you've ever wondered what Ferlin Husky and
Faron Young might
be playing had they been born of this generation, this is it.
I remember when both of those country boys hit the charts and
they were two of the coolest--- always dressed to the max with
a couple of the best bands to hit the TV screen. More than
that, they bridged everything a kid who grew up on Country &
Western needed--- a rock 'n' roll attitude with country roots.
Truth be told, there were few of us teens back in those days
who separated the two genres. A hit was a hit and in Oregon in
the late fifties and early sixties, Ferlin and Faron had their
share, and more than Hello
Wings of a
They ripped it up before they hit it big and they country'd it
up after and while they moved up and down the charts, they
remained generational favorites until radio got tipped on its
ear in the seventies. At that time, Country & Western
pretty much became Country and rock was stealing its thunder,
bands like The
Flying Burrito Brothers,
a number of young Country fans on a country rock ride.
So isn't it fair that Country gets its revenge? The eighties
saw Country cracking the charts on all levels and it continues
through to today, though genre seems to mean a lot less than
it did back then, most of today's musicians following the
music wherever it takes them. I mean, when you can outcrank
rockers wearing dusters and cowboy hats, that says something,
not that I understand it. Then again, in this Modern Country
world, maybe fashion out-trumps music.
I still love Country but not the stuff being mass-produced by
Nashville. I love the Country being produced by the indies.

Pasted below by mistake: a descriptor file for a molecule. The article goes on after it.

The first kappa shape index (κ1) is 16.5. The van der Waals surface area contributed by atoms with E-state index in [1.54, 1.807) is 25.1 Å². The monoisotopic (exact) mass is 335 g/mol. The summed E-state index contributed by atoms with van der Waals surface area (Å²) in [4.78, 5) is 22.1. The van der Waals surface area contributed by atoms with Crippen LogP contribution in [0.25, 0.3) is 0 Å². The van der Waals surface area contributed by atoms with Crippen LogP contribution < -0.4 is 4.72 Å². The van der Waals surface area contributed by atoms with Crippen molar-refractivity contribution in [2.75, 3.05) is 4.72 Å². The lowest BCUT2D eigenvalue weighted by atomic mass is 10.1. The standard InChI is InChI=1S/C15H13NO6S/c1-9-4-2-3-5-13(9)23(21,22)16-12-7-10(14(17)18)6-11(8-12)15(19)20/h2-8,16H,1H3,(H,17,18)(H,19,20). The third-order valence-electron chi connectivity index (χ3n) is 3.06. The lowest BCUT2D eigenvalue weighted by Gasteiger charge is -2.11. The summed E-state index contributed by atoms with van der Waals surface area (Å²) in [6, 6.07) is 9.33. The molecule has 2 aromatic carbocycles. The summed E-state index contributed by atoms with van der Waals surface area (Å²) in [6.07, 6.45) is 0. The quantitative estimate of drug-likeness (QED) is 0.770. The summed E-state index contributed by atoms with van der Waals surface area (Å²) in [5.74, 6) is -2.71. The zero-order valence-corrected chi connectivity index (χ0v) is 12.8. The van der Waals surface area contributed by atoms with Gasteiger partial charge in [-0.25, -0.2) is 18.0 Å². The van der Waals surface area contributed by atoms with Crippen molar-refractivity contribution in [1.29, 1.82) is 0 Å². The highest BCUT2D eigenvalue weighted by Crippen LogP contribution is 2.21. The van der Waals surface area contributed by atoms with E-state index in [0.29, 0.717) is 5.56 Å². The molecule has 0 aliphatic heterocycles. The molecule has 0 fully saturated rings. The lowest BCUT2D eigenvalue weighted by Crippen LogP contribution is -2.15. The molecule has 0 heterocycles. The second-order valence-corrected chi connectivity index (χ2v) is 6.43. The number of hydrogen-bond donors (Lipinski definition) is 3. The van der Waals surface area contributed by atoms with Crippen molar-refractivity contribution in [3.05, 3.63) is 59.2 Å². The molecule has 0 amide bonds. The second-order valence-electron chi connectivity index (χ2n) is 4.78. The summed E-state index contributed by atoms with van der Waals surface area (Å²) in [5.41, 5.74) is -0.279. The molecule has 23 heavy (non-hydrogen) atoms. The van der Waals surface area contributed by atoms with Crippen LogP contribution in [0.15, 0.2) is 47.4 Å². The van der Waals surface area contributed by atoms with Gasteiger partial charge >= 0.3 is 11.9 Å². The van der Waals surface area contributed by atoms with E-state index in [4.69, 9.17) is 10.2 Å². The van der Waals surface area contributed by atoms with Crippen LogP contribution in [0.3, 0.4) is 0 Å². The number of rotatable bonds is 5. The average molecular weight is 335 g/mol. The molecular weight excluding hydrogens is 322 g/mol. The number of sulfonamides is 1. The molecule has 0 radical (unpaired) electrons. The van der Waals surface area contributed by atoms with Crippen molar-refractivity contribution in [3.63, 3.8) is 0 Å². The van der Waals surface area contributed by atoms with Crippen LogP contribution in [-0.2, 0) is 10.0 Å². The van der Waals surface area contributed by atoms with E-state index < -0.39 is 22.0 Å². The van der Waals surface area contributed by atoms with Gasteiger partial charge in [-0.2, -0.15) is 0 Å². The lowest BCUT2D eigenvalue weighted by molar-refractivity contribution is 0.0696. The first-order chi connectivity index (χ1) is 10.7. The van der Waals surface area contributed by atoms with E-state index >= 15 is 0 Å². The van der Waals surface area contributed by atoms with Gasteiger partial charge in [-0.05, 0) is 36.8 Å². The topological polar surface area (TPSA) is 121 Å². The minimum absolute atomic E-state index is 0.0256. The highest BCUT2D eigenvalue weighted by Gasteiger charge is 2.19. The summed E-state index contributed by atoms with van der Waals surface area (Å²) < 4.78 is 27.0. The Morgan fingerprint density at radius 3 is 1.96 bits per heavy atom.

Zoe Muth & The High Rollers impresses the hell out
of me as does Dave Gleason (one of the few country boys
with left coast twang), The Honeycutters (out of
Asheville, North Carolina), and Copper & Glass (though
they have had a personnel change since their excellent
self-titled album which could find them steering away from
Country--- you never know), among others. There is something
about that indie way of looking at music, I guess.
Michael Ubaldini comes at it from a refreshing angle.
His songs lean toward the past--- towards the days of Husky
and Young, as I stated before, but also toward later
Country--- the Charlie Pride and the Ed Bruce years
and even those of Bob McDill and Tom T. Hall.
You can hear it in his lyrics and choice of subject matter of
songs like Lonesome When You're Gone and The Outlaw
Kind and Three Cheers For Heartache. You want Hall
or McDill, check out J.W. Price The Texas Oil Man.
If one wants to be picky, I suppose you could say that
Ubaldini's voice isn't quite as strong as Husky's or Young's,
but that would be digging deep. Those are two unique and
powerful voices and while Ubaldini's doesn't quite reach the
heights, it does the job nicely. The thing is, his songwriting
and the band more than make up for strength of pipes and, in
the end, that is enough. More than enough, considering that he
hands us fifteen songs. Considering the strength of those
songs, I would call that downright generous.
No, I don't listen to people when they talk about Nashville
these days--- not the Modern Country Nashville. Formula's the
game there. Give them fashion and formula and they're happy.
Of course, if they really wanted people like myself to pay
attention, they would let the artists do what they do best.
What Michael & The Lonesome Playboys do best is
music. Michael doesn't wear that cowboy hat for show. He just